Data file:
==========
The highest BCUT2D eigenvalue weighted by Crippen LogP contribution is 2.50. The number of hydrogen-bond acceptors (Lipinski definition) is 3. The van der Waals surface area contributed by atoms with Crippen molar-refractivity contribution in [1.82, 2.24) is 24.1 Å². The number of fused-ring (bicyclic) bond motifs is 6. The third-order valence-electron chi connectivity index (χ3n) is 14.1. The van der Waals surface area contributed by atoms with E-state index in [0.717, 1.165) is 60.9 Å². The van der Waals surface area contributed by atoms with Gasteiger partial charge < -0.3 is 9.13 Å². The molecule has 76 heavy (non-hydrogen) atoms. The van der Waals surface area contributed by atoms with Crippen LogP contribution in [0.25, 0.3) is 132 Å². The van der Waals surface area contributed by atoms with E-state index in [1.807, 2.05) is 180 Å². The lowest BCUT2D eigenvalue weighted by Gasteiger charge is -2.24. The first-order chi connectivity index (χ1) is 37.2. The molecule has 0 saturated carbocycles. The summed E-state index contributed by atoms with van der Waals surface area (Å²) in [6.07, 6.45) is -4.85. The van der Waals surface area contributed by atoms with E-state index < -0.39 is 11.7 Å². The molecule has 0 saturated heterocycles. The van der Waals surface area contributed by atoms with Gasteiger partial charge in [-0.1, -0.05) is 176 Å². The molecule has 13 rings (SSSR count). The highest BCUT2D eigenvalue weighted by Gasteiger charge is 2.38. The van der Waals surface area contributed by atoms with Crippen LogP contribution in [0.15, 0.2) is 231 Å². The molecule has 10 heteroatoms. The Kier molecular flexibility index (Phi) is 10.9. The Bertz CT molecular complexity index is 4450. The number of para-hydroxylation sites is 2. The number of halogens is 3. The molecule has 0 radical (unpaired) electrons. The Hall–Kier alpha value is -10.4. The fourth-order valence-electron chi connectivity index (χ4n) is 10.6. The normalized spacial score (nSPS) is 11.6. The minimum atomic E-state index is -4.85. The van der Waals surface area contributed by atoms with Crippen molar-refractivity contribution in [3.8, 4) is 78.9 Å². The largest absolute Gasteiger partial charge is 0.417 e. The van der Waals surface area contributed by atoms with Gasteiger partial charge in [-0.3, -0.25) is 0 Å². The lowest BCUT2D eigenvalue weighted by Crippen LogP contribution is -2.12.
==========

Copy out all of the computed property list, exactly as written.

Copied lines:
The highest BCUT2D eigenvalue weighted by Crippen LogP contribution is 2.50. The number of hydrogen-bond acceptors (Lipinski definition) is 3. The van der Waals surface area contributed by atoms with Crippen molar-refractivity contribution in [1.82, 2.24) is 24.1 Å². The number of fused-ring (bicyclic) bond motifs is 6. The third-order valence-electron chi connectivity index (χ3n) is 14.1. The van der Waals surface area contributed by atoms with E-state index in [0.717, 1.165) is 60.9 Å². The van der Waals surface area contributed by atoms with Gasteiger partial charge < -0.3 is 9.13 Å². The molecule has 76 heavy (non-hydrogen) atoms. The van der Waals surface area contributed by atoms with Crippen LogP contribution in [0.25, 0.3) is 132 Å². The van der Waals surface area contributed by atoms with E-state index in [1.807, 2.05) is 180 Å². The lowest BCUT2D eigenvalue weighted by Gasteiger charge is -2.24. The first-order chi connectivity index (χ1) is 37.2. The molecule has 0 saturated carbocycles. The summed E-state index contributed by atoms with van der Waals surface area (Å²) in [6.07, 6.45) is -4.85. The van der Waals surface area contributed by atoms with E-state index < -0.39 is 11.7 Å². The molecule has 0 saturated heterocycles. The van der Waals surface area contributed by atoms with Gasteiger partial charge in [-0.1, -0.05) is 176 Å². The molecule has 13 rings (SSSR count). The highest BCUT2D eigenvalue weighted by Gasteiger charge is 2.38. The van der Waals surface area contributed by atoms with Crippen LogP contribution in [0.15, 0.2) is 231 Å². The molecule has 10 heteroatoms. The Kier molecular flexibility index (Phi) is 10.9. The Bertz CT molecular complexity index is 4450. The number of para-hydroxylation sites is 2. The number of halogens is 3. The molecule has 0 radical (unpaired) electrons. The Hall–Kier alpha value is -10.4. The fourth-order valence-electron chi connectivity index (χ4n) is 10.6. The normalized spacial score (nSPS) is 11.6. The minimum atomic E-state index is -4.85. The van der Waals surface area contributed by atoms with Crippen molar-refractivity contribution in [3.8, 4) is 78.9 Å². The largest absolute Gasteiger partial charge is 0.417 e. The van der Waals surface area contributed by atoms with Gasteiger partial charge in [-0.3, -0.25) is 0 Å². The lowest BCUT2D eigenvalue weighted by Crippen LogP contribution is -2.12.